|Pesticides. Plastics. Cosmetics. Deodorants.
Cookware. Stain-resistant furniture. Computers.
What do all these seemingly unrelated items have in common?
At one time or another, all have been suspected of increasing the risk of breast cancer.
The important point to recognize is that most researchers agree that there are no solidly proven links between these -- or other similar environmental factors -- and the risk of breast cancer.
The troubling aspect of this, however, is that many believe it's just a matter of time before we connect the scientific dots and see a picture of increased risk.
A compilation of epidemiological studies, cell culture studies, and animal data that are all consistent and many believe are coming together to show that some of what women are exposed to every day may be increasing their risk of breast cancer.
That while there may be no smoking gun that implicates any one area of concern, or even one chemical, the evidence is starting to mount indicating that steady, personal exposure to low levels of lots of different chemicals does matter.
Finally people are starting to look at interactions -- and the fact that exposure to low doses of lots of different chemicals may yield a result similar to a high-dose exposure to one chemical.
And just how many chemicals are we exposed to on regular basis? More than you might imagine.
Reports that an ongoing monitoring project which regularly tests blood, cord blood, urine, and breast milk from 72 adults has so far identified the presence of 455 chemicals that should not be in the body.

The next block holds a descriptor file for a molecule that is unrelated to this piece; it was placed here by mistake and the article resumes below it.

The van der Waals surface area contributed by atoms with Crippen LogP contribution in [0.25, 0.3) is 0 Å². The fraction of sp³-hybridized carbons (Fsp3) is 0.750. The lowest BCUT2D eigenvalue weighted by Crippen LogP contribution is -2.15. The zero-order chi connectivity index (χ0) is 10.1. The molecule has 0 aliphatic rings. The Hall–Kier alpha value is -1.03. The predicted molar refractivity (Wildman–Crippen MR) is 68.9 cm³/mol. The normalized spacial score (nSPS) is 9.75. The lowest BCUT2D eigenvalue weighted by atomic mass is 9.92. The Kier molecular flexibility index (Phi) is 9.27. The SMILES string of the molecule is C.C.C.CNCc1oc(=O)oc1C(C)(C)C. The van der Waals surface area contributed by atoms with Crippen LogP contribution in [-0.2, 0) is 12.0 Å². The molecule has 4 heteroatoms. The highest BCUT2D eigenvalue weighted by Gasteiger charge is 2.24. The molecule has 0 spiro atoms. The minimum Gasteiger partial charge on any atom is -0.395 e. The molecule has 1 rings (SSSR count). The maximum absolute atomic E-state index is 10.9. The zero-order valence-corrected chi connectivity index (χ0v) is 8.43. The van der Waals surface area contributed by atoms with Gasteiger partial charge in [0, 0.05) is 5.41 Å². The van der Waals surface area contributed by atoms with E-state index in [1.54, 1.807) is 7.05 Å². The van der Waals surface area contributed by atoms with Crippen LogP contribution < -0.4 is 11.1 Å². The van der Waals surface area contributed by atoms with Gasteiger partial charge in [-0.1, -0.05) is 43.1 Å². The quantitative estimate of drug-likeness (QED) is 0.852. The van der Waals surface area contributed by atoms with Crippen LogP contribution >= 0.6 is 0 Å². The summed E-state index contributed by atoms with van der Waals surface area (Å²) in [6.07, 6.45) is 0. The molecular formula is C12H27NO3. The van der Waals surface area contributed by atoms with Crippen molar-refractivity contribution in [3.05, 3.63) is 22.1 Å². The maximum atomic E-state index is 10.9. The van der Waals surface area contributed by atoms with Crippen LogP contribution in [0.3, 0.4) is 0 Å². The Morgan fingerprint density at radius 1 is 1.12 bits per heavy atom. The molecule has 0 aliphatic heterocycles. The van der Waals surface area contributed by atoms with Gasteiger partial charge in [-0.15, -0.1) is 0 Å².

If you had one or two you would say not a big deal. But you can't say that the whole 455 aren't doing something harmful to the body. That just doesn't seem plausible.
A recent EWG survey of some 2,300 Americans found that the average adult is exposed to 126 chemicals every day -- just in their personal care product use alone.
One in every 13 women is exposed to a known or a probable human carcinogen every day, with one in every 24 women -- or 4.3 million total -- exposed to personal care ingredients that are known or probable reproductive and developmental toxins.
But does this mean there is a direct environmental route from chemical exposure to breast cancer?
Is there a direct connection we can make between the use of these products and breast cancer? There are strong scientific suspicions that some of the chemicals found in the environment, including those used in cosmetics and other personal care items, might increase the risk, especially if there is heavy exposures before the age of 25.